said, that he had listened with regret to what had fallen from the right hon. Gentleman the Member for the University of Cambridge as to there being no disinclination on the part of the rectors and incumbents of parishes to admit other clergymen to assist in the performance of the duties which they were called upon to discharge. He did not feel at all satisfied that that statement was correct. He might, for instance, mention the case of the clergyman of a large parish who had gone into the reading-desk in an unbecoming state, as a consequence of which a large majority of the congregation had left the church. A representation on the subject had subsequently been made to the Bishop of the diocese, and a commission had been issued to inquire into the conduct of the clergyman, before which medical evidence had been adduced. The medical man said that the symptoms which had been seen in the reading-desk might have been occasioned by illness; the commissioners gave the incumbent the benefit of the doubt; but the people were convinced that they had come to a wrong decision; their feelings would not allow them to go to the church again; there was not another within four or five miles, and what were they to do? Were they to establish a Nonconformist place of worship, or must they go to the church where the reading-desk and pulpit were so much disgraced by the conduct they had seen? The right hon. Gentleman had said that if this Bill passed, it would compel the clergy to break one of the canons of the Church; but he would like to ask the right hon. Gentleman whether the clergy obeyed the whole canons of the Church? He knew that they did not, nor would it be any difficult matter to point out what those canons were. The Chancellor of the Exchequer had put the case of disreputable clergymen being introduced into a diocese. That was somewhat of a slur upon the Church of England as well as on those who were anxious for the success of this Bill. There was no disposition on the part of the supporters of this measure to introduce any but good clergymen who would faithfully and honestly discharge their duty. They were told the Bill struck at the root of the parochial system. That, however, was not the fact. It might be opposed to the spirit of the ultra-parochialism of the present day, but that was quite different from the parochial system. However ad- mirable the parochial system was when first adopted, times and circumstances had now entirely changed. What were then mere hamlets had now become largo and populous places, and they required in many cases now ecclesiastical arrangements. If the rector refused to admit other clergymen into his parish—and he knew of such cases—what was to be done? Was he to prevent the poor being provided for? The late Sir R. Peel was one of the first to amend the parochial system. He introduced a Bill the effect of which was to subdivide parishes, so that a clergyman could be introduced into a large parish and have a district allotted to him without a church. The Marquess of Blandford further extended this, and pew-rents were allotted towards the payment of the clergyman's stipend. This Bill would have the effect of making the parochial system more efficient than at present, and he hoped his hon. Friend would not be induced to withdraw it. There were two sections in the Church of England—High and Low Church. A parishioner might conscientiously differ from either one or the other; and was he to be debarred from having a chaplain in his own house, who would preach in accordance with the principles he believed to be the purest? He hoped the House would agree to the second reading of the Bill, and that in Committee the objections which had been urged by right hon. Gentlemen would be obviated. Sure he was, by adopting some such measure as this, the advocates of the Church would take a very long step towards retaining the affections of the people of England.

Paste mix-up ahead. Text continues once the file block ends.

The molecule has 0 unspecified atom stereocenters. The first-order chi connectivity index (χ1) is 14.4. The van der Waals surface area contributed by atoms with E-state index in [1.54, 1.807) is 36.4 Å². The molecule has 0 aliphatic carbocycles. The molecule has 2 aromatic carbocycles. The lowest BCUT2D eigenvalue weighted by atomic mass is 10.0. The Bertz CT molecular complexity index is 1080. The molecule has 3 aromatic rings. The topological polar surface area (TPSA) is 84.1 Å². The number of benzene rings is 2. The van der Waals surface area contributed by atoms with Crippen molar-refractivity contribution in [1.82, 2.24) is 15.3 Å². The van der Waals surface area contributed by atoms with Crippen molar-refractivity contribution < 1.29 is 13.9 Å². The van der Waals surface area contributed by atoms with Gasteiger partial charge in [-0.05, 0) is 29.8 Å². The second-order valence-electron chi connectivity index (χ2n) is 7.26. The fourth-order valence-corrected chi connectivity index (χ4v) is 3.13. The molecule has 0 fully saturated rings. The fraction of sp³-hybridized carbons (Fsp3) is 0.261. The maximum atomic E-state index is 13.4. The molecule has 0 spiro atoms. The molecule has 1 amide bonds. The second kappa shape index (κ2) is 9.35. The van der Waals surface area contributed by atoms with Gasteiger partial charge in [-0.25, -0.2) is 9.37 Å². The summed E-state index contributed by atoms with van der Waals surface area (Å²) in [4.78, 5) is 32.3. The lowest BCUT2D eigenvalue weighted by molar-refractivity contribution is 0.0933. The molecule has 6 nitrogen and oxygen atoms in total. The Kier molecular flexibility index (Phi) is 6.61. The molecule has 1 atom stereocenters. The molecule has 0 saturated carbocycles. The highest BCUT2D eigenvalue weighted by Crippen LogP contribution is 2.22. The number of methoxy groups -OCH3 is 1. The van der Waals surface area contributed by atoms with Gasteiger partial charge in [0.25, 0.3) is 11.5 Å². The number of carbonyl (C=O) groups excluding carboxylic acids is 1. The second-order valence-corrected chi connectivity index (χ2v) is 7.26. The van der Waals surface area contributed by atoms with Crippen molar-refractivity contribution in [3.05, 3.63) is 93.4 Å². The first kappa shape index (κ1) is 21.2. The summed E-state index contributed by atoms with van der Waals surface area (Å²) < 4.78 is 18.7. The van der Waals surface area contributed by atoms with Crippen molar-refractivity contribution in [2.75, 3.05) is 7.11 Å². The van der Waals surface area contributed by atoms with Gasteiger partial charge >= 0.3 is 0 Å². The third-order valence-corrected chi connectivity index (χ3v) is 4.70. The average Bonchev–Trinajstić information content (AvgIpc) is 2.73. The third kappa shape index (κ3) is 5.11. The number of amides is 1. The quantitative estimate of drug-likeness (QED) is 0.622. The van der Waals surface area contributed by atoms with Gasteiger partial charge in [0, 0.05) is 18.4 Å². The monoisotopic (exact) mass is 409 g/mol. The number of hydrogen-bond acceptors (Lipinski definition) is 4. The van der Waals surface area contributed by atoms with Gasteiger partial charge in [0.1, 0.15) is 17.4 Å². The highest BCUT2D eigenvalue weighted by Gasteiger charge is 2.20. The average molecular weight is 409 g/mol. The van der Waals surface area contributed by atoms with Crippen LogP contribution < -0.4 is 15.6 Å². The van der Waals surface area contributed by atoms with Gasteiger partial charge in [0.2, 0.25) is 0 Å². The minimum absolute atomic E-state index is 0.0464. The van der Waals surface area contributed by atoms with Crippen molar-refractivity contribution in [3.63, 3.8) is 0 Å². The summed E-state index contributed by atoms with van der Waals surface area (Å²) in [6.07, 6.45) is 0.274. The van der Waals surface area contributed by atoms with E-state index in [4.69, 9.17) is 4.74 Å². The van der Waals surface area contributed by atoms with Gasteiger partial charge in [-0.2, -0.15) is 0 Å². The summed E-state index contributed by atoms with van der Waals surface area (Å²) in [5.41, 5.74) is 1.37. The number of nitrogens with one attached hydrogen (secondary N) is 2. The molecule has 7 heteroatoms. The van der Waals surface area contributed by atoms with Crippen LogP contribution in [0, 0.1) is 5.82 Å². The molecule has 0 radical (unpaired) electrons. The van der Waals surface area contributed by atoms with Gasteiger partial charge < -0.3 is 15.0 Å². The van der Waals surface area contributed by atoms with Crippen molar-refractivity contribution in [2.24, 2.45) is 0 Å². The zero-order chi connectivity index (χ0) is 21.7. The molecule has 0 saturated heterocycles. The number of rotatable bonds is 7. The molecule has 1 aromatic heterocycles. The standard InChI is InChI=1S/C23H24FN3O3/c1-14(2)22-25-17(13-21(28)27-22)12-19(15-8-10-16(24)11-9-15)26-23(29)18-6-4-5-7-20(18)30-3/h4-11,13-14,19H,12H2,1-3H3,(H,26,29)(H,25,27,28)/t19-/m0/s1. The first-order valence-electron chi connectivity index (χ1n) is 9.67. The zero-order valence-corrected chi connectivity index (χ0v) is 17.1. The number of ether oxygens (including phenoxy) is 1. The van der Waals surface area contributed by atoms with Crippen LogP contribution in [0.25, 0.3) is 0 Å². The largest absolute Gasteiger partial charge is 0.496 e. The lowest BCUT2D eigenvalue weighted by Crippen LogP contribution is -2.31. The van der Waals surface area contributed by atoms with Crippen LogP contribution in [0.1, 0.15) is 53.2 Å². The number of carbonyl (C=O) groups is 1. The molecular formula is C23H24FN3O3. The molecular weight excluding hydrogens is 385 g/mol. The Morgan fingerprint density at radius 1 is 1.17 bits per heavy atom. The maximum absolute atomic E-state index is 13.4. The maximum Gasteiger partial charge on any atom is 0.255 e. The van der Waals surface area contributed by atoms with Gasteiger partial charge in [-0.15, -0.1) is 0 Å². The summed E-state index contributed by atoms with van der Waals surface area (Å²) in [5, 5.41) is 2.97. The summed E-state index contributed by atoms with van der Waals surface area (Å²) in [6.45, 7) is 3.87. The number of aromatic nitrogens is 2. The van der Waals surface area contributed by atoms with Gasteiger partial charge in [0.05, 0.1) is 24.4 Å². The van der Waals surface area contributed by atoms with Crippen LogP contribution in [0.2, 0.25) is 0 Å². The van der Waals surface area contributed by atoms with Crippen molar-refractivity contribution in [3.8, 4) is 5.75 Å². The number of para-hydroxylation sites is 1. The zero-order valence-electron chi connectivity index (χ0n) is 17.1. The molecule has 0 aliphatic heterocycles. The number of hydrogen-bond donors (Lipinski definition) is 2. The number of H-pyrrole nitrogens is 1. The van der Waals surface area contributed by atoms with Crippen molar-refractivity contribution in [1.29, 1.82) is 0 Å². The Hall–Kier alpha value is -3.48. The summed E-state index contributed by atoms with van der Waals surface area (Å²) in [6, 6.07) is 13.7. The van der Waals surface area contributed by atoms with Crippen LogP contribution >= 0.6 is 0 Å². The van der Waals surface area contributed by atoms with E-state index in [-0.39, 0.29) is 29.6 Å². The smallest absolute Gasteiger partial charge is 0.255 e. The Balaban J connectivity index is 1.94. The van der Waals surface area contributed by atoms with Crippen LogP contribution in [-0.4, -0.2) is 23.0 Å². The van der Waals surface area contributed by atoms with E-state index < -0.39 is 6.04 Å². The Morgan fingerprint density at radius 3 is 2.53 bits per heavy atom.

observed, that hon. Gentlemen opposite always talked of the Church of England as being pre-eminently the Church of the poor; but when measures were brought forward the effect of which would make that Church practically so, instead of their authors receiving the assistance they might expect from those who, by position and influence, might be recognized as the guardians of the Church, the right hon. Gentlemen representing the Universities of Oxford and Cambridge met the proposal by showing the knowledge they possessed of the subject in pointing-out difficulties and objections, without, at the same time, being good enough to offer the least counsel how these might be removed. Such conduct served rather to obstruct than facilitate legislation on this difficult subject. He put the theology of the question aside. They must take the Church of England as it was, but not without reference to that other Church from which it might be regarded as having descended. In the Roman Catholic Church a very clear distinction had been always drawn between the administration of the Sacraments or the discharge of functions which were strictly confined to the priesthood and hierarchy and the more simple duty of either offering prayer or preaching the Gospel. The parochial system was essentially based on the administration of the Sacraments—it was the territorial limit of the jurisdiction of the priests; but there were oratories in which, although the Sacraments were not administered, men might pray or preach without the authority of the parish priest. And even when in the reign of Henry VIII. a Parliamentary religion was set up by statute, instead of the spiritual religion of the Catholic Church, praying and preaching in oratories were excepted from those acts of religious worship in which a compulsory uniformity was enjoined by law. It was not until the Uniformity Act of Charles II., passed under the influence of the prejudices and passions of the time, that this extravagant violation of the rights of conscience took place; while Dissenters were quite at liberty to pray and preach where and when they pleased, the Uniformity of Worship Act remained in all its stringency on the Church of England. That Act produced two distinct practical effects. A clergyman could not in any church or chapel lawfully say prayers except in the precise prescribed form, and he was not allowed to say prayers in any place different from that prescribed in the Book of Common Prayer. This Bill would be of great use where the population had outgrown the parish church, and where the spiritual destitution in large towns could not be overtaken by the present ecclesiastical machinery; and he could assure hon. Gentlemen that the Church could only stand by really being made the Church of the poor. It would not suffice to stick the people in what were called poor seats, where the finger of scorn was pointed at them. He was not going to defend the language of the Bill, because he believed it to be imperfect; but if the right hon. Gentlemen who represented the two Universities and the Church were not satisfied with it, let them pledge themselves to bring in a Bill properly drawn and providing for the technical difficulties which surrounded the question; and then, no doubt, his hon. Friend would give way in favour of legislation which would be so much better conducted. But if they would not give that pledge, contenting themselves with merely starting objections, he trusted the Bill of which the principle was admitted would be allowed to go into Committee, where they would endeavour to obviate the difficulties as well as they could.